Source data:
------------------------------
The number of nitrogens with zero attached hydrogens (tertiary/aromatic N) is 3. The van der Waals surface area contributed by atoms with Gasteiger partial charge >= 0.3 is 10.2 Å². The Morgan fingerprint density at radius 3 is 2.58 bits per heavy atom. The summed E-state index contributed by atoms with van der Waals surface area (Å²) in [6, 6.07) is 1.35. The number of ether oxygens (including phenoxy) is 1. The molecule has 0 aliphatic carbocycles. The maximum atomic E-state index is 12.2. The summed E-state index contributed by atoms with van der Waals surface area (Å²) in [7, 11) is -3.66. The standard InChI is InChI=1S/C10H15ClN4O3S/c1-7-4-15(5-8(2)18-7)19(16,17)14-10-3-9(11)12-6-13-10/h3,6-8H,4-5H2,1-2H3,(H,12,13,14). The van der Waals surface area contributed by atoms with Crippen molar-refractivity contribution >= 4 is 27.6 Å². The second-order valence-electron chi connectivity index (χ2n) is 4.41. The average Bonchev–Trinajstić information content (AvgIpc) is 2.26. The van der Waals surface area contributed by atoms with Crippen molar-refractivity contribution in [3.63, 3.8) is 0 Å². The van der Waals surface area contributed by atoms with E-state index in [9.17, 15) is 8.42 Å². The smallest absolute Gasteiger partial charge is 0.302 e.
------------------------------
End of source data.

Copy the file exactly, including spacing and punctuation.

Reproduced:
The number of nitrogens with zero attached hydrogens (tertiary/aromatic N) is 3. The van der Waals surface area contributed by atoms with Gasteiger partial charge >= 0.3 is 10.2 Å². The Morgan fingerprint density at radius 3 is 2.58 bits per heavy atom. The summed E-state index contributed by atoms with van der Waals surface area (Å²) in [6, 6.07) is 1.35. The number of ether oxygens (including phenoxy) is 1. The molecule has 0 aliphatic carbocycles. The maximum atomic E-state index is 12.2. The summed E-state index contributed by atoms with van der Waals surface area (Å²) in [7, 11) is -3.66. The standard InChI is InChI=1S/C10H15ClN4O3S/c1-7-4-15(5-8(2)18-7)19(16,17)14-10-3-9(11)12-6-13-10/h3,6-8H,4-5H2,1-2H3,(H,12,13,14). The van der Waals surface area contributed by atoms with Crippen molar-refractivity contribution >= 4 is 27.6 Å². The second-order valence-electron chi connectivity index (χ2n) is 4.41. The average Bonchev–Trinajstić information content (AvgIpc) is 2.26. The van der Waals surface area contributed by atoms with Crippen molar-refractivity contribution in [3.63, 3.8) is 0 Å². The van der Waals surface area contributed by atoms with E-state index in [9.17, 15) is 8.42 Å². The smallest absolute Gasteiger partial charge is 0.302 e.